Lenticular galaxy changing into a less defined elliptical galaxy
Space news (The evolution of galaxies: transition periods; lenticular galaxies) – 140 million light-years away toward the constellation Virgo –
The Hubble Space Telescope image of lenticular galaxy NGC 5010 seen here shows an older spiral galaxy in transition to an elliptical type. Lenticular type galaxies are considered a transition phase between spiral and elliptical galaxies. Presently, it has characteristics astronomers find in both spiral and elliptical galaxies, but will eventually evolve into a less defined elliptical galaxy.
All of the blue, fast-living stars that existed in spiral galaxy NGC 5010 have aged into older red stars as it transitioned into a lenticular galaxy. The vast majority of stars seen in this image are red and elderly, with only a few younger, blue stars sprinkled like fairy dust across dark, dusty, remnants of spiral arms. It has also started to develop a bigger bulge in its disk as it starts to take on a more rounded shape characteristic of lenticular and sometimes elliptical galaxies.
The orientation of the galaxy’s sideways to the telescope in this image. View elliptical galaxy NGC 5010 far in the future from the same reference point and older, red stars will exist within it. It could have a circular, long, narrow or even cigar shape since all are characteristic of elliptical galaxies. No matter its shape, this elliptical galaxy will contain even less gas and dust than it did when it was younger and brighter.
A flat and dust-filled disk orbiting a bright galactic bulge
Space news (February 20, 2016) – over 65 million light-years away in the constellation Virgo (The Virgin) –
This startling Hubble Space Telescope image of spiral galaxy NGC 4845 highlights its spiral structure but hides a monster. Deep within the center astronomers have detected a supermassive black hole, estimated to be in the hundreds of thousands of times the mass of Sol.
By following the movements of the innermost stars of NGC 4845, astronomers were able to determine they orbit around the center of the galaxy at a velocity indicating the presence of a supermassive black hole.
Scientists previously used the same method to discover the presence of the supermassive black hole at the center of the Milky Way – Sagittarius A*. The Monster of the Milky Way has a mass around 4 million times that of our sun, which is slightly bigger than the supermassive black hole at the center of NGC 4845.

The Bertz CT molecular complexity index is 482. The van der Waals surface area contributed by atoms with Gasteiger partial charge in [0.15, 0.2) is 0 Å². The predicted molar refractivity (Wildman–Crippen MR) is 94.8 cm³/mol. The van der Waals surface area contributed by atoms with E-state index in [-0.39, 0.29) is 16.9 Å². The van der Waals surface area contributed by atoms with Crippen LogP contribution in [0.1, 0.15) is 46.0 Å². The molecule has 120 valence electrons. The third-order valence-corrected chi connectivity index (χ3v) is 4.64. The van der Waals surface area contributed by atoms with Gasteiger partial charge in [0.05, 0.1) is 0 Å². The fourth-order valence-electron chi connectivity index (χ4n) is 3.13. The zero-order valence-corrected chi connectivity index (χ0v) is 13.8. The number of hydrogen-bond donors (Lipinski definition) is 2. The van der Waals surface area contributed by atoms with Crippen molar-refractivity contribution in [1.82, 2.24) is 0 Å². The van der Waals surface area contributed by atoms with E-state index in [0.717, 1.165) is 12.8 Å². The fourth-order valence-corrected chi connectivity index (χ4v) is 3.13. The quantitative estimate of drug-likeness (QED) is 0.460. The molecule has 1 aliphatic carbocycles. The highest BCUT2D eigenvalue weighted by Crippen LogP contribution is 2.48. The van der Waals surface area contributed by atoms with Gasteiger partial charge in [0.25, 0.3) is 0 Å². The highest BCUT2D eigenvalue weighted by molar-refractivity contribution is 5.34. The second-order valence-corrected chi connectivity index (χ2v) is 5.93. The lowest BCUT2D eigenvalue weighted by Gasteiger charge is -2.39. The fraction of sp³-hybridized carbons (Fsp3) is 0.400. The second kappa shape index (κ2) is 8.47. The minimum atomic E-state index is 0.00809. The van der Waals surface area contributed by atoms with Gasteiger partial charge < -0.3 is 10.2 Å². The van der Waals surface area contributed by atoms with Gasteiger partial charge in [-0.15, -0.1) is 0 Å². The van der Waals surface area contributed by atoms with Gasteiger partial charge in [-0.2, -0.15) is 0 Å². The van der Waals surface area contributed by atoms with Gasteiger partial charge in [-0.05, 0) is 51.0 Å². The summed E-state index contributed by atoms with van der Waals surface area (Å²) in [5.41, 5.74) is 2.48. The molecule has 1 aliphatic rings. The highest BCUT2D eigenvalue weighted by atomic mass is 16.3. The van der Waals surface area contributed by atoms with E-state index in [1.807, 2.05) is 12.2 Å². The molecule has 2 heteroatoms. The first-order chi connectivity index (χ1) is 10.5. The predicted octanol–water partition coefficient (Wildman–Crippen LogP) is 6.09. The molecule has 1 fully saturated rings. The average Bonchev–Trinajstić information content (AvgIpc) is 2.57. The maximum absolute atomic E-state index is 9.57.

Astronomers also discovered the supermassive black hole deep within the center of NGC 4845 is a hungry monster that devours anything that falls too far into its gravity well. In 2013 astronomers studying a different island universe, noticed a violent flare erupting from the center of NGC 4845.
Astronomers discovered an object many times the mass of Jupiter had fallen into the gravity well of this monster and was devoured. The violent flare erupting from the center of NGC 4845 was the death throes of a brown dwarf or large planet as it was being torn apart and drawn deeper into the gravity well of the supermassive black hole.
One small cog of a vast wheel of the Virgo supercluster
The distance involved in traveling to the next galaxy is staggering to consider
The Messier Catalogue
Astronomy News – Astronomers looking upward into the night sky realised centuries ago that deep-sky objects are distributed unevenly about the night sky. French comet hunter Charles Messier (1730-1817) looking upward into the night sky through his time-machine-to-the-stars compiled a popular catalog of deep-sky objects. His catalogue contains high concentrations of deep-sky objects within the Milky Way above you, where open star clusters and star-forming areas that form them congregate.
Messier’s catalogue also contains entries on 16 objects he located near the border between the constellations Virgo and Coma Berenices. Star gazer William Herschel (1738-1822) and his son, John Herschel (1792-1871), recorded more than 200 celestial objects in this same region of the night sky. It would be in the 1920s and 1930s that astronomers would determine that these nebulous objects are in fact galaxies as big, or larger than, the Milky Way galaxy that constitute a cluster of galaxies far beyond the Milky Way.
Our Local Group of galaxies